Here's What Went Down With Donald Trump's Video Game Violence Meeting


President Donald Trump's video game panel may be stacked against gaming fans, and includes a trio of the industry's most vocal critics and only two video game publishers.

"He asked a lot of questions and he raised concerns with the violent nature of these games and asked the question: Is this causing the kids to have (this) violent behavior?"

Meanwhile, Florida Senator Marco Rubio contradicted this, telling The Washington Post that he acknowledges there's no link between video games and violence.

"The conversation centered on whether violent video games, including games that graphically simulate killing, desensitize our community to violence".

Still, she was pleased that this meeting included the voices of parents.

The video game industry has said there is no evidence of a connection between its product and violent conduct. "Some people, I think, try to force a connection". The session was one of multiple meetings about gun violence and school safety that the Trump administration has held following the February 14 mass shooting at Marjory Stoneman Douglas High School in Parkland, Florida, in which 17 people were killed.

US claims SheBelieves Cup with 1-0 win over England
So I want to see better discipline at the back and improved communication to avoid the lapses that cost us this week. The U.S. women's national team beat England 1-0 on Wednesday night to win the SheBelieves Cup tournament.

Trump's tariffs on steel and aluminum imports will take effect in 15 days, with Canada and Mexico indefinitely exempted from the duties, according to people outside the White House who were briefed on the plans Thursday.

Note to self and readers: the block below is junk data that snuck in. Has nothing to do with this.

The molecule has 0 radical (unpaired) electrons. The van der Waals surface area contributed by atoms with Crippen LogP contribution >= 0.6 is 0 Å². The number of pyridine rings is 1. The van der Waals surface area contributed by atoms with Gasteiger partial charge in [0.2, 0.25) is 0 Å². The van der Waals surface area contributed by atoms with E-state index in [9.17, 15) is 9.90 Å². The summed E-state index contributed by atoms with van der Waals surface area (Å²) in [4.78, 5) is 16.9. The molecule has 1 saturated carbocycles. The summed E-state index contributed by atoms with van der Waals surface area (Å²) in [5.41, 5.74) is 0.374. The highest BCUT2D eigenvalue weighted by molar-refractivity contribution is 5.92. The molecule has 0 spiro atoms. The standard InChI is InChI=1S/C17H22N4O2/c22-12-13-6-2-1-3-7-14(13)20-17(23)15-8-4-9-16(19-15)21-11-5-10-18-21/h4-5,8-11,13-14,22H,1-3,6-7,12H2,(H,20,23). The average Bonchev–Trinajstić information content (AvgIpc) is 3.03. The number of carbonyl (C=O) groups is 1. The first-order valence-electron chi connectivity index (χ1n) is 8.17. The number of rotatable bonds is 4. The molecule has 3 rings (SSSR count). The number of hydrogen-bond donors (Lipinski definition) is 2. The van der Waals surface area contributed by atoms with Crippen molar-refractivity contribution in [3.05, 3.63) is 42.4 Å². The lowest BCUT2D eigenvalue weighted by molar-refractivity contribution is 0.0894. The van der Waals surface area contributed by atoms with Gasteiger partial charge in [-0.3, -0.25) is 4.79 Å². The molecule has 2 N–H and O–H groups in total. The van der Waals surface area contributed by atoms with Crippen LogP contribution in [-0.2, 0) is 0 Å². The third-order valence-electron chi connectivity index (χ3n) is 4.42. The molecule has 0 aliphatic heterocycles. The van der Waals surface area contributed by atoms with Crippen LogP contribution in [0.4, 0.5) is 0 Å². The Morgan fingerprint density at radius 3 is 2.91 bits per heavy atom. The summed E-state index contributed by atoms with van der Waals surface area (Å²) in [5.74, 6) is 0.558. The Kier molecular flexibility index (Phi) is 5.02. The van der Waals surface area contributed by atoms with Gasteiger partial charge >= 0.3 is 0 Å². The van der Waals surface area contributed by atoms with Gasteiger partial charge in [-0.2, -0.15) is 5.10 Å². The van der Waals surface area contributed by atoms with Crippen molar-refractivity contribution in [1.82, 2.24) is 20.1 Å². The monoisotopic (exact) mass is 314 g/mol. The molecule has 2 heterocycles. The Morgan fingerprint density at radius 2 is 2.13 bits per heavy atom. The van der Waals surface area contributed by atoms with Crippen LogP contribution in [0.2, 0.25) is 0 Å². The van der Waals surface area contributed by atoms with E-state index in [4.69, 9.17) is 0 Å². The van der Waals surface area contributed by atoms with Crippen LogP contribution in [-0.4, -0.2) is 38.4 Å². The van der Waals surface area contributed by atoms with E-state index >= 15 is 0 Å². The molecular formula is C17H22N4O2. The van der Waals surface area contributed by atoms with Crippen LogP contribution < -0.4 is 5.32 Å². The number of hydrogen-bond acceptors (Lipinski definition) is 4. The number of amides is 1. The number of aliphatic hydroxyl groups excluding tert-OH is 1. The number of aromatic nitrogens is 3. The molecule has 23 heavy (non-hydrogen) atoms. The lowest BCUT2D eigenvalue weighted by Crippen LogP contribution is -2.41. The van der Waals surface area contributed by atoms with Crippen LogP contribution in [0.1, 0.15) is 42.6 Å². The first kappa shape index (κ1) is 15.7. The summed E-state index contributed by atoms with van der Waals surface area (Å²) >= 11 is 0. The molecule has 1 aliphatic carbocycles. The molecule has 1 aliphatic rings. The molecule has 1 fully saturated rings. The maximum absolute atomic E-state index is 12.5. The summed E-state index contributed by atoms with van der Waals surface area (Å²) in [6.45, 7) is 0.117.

Ahead of the meeting, industry representatives argued that there was no correlation between video games and gun violence.

Trump is considering support for a range of legislative options, including toughening up background checks for gun buyers. Yes, the games depicted are violent, but they don't exist in a vacuum. Critics of the industry called for regulations that would make it hard for youths to buy violent games, and some asked Trump to widen the discussion to include violent movies and TV shows.

The ESA stated that they had not been contacted by the White House about the meeting prior to its announcement, and a list of attendees, which was promised to be revealed Wednesday night, wasn't released until Thursday morning.

Following an outcry over violent games such as 1992's "Mortal Kombat", the Entertainment Software Ratings Board was established in 1994 by the Entertainment Software Association to give each game a rating based on five categories ranging from "E" for "Everyone" to "Adults Only" for those 18 and older.

In 2011, the US Supreme Court overruled a California law that banned the sale of certain violent games to children without parental supervision. The decision claimed that video games, like other media, are protected by the First Amendment.